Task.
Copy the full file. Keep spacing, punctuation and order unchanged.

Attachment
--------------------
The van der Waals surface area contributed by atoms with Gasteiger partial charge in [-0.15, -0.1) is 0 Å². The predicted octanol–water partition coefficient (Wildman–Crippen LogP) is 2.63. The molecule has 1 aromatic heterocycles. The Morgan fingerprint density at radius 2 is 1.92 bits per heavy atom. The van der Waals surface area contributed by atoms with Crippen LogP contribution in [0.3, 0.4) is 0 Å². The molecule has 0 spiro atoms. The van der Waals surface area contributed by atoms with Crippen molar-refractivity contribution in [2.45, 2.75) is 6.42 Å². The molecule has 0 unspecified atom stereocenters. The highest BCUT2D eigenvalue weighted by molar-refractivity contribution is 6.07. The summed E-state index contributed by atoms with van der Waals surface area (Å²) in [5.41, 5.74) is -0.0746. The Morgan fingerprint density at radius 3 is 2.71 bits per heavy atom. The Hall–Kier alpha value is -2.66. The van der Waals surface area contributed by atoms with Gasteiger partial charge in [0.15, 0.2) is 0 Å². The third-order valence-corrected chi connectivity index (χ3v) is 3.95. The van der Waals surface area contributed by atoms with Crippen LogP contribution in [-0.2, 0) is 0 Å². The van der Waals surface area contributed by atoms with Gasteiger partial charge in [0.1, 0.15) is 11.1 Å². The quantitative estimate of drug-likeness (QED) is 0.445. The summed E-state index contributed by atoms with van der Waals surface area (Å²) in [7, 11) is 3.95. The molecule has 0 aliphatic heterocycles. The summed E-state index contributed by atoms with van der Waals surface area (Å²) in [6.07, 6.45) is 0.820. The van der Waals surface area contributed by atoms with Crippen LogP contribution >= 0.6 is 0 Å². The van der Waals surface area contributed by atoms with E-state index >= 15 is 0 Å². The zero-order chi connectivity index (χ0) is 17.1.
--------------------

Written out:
The van der Waals surface area contributed by atoms with Gasteiger partial charge in [-0.15, -0.1) is 0 Å². The predicted octanol–water partition coefficient (Wildman–Crippen LogP) is 2.63. The molecule has 1 aromatic heterocycles. The Morgan fingerprint density at radius 2 is 1.92 bits per heavy atom. The van der Waals surface area contributed by atoms with Crippen LogP contribution in [0.3, 0.4) is 0 Å². The molecule has 0 spiro atoms. The van der Waals surface area contributed by atoms with Crippen molar-refractivity contribution in [2.45, 2.75) is 6.42 Å². The molecule has 0 unspecified atom stereocenters. The highest BCUT2D eigenvalue weighted by molar-refractivity contribution is 6.07. The summed E-state index contributed by atoms with van der Waals surface area (Å²) in [5.41, 5.74) is -0.0746. The Morgan fingerprint density at radius 3 is 2.71 bits per heavy atom. The Hall–Kier alpha value is -2.66. The van der Waals surface area contributed by atoms with Gasteiger partial charge in [0.15, 0.2) is 0 Å². The third-order valence-corrected chi connectivity index (χ3v) is 3.95. The van der Waals surface area contributed by atoms with Crippen LogP contribution in [-0.2, 0) is 0 Å². The van der Waals surface area contributed by atoms with Gasteiger partial charge in [0.1, 0.15) is 11.1 Å². The quantitative estimate of drug-likeness (QED) is 0.445. The summed E-state index contributed by atoms with van der Waals surface area (Å²) in [7, 11) is 3.95. The molecule has 0 aliphatic heterocycles. The summed E-state index contributed by atoms with van der Waals surface area (Å²) in [6.07, 6.45) is 0.820. The van der Waals surface area contributed by atoms with Crippen LogP contribution >= 0.6 is 0 Å². The van der Waals surface area contributed by atoms with E-state index >= 15 is 0 Å². The zero-order chi connectivity index (χ0) is 17.1.